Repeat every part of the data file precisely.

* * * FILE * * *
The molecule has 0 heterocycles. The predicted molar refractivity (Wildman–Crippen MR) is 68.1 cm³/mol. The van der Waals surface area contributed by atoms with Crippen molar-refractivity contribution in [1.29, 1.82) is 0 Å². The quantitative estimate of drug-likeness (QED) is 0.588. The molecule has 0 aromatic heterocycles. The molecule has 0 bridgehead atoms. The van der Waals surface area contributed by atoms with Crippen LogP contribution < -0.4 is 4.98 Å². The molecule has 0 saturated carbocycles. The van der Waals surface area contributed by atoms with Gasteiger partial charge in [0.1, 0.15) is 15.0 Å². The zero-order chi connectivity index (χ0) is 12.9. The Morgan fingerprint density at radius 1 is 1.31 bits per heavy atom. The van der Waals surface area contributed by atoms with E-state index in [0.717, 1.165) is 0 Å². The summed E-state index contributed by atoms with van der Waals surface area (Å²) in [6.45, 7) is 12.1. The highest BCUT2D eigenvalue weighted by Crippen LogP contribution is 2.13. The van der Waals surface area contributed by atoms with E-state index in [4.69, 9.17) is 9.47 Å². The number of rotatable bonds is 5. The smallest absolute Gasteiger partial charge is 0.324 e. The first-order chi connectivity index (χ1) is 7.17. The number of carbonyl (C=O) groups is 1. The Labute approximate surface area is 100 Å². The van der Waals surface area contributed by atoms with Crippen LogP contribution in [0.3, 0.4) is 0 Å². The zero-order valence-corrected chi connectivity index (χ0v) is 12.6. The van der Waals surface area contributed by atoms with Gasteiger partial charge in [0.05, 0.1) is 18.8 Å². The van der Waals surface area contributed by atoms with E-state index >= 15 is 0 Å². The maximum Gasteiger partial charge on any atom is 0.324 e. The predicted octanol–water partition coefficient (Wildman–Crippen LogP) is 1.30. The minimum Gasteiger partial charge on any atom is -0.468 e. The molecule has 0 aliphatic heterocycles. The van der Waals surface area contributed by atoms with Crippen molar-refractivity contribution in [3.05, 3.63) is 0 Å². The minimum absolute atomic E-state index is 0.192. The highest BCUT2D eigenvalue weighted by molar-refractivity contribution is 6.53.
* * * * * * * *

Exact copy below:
The molecule has 0 heterocycles. The predicted molar refractivity (Wildman–Crippen MR) is 68.1 cm³/mol. The van der Waals surface area contributed by atoms with Crippen molar-refractivity contribution in [1.29, 1.82) is 0 Å². The quantitative estimate of drug-likeness (QED) is 0.588. The molecule has 0 aromatic heterocycles. The molecule has 0 bridgehead atoms. The van der Waals surface area contributed by atoms with Crippen LogP contribution < -0.4 is 4.98 Å². The molecule has 0 saturated carbocycles. The van der Waals surface area contributed by atoms with Gasteiger partial charge in [0.1, 0.15) is 15.0 Å². The zero-order chi connectivity index (χ0) is 12.9. The Morgan fingerprint density at radius 1 is 1.31 bits per heavy atom. The van der Waals surface area contributed by atoms with E-state index in [0.717, 1.165) is 0 Å². The summed E-state index contributed by atoms with van der Waals surface area (Å²) in [6.45, 7) is 12.1. The highest BCUT2D eigenvalue weighted by Crippen LogP contribution is 2.13. The van der Waals surface area contributed by atoms with E-state index in [4.69, 9.17) is 9.47 Å². The number of rotatable bonds is 5. The smallest absolute Gasteiger partial charge is 0.324 e. The first-order chi connectivity index (χ1) is 7.17. The number of carbonyl (C=O) groups is 1. The Labute approximate surface area is 100 Å². The van der Waals surface area contributed by atoms with Crippen LogP contribution in [0.3, 0.4) is 0 Å². The zero-order valence-corrected chi connectivity index (χ0v) is 12.6. The van der Waals surface area contributed by atoms with Gasteiger partial charge in [0.05, 0.1) is 18.8 Å². The van der Waals surface area contributed by atoms with E-state index >= 15 is 0 Å². The maximum Gasteiger partial charge on any atom is 0.324 e. The predicted octanol–water partition coefficient (Wildman–Crippen LogP) is 1.30. The minimum Gasteiger partial charge on any atom is -0.468 e. The molecule has 0 aliphatic heterocycles. The van der Waals surface area contributed by atoms with Crippen molar-refractivity contribution in [3.05, 3.63) is 0 Å². The minimum absolute atomic E-state index is 0.192. The highest BCUT2D eigenvalue weighted by molar-refractivity contribution is 6.53.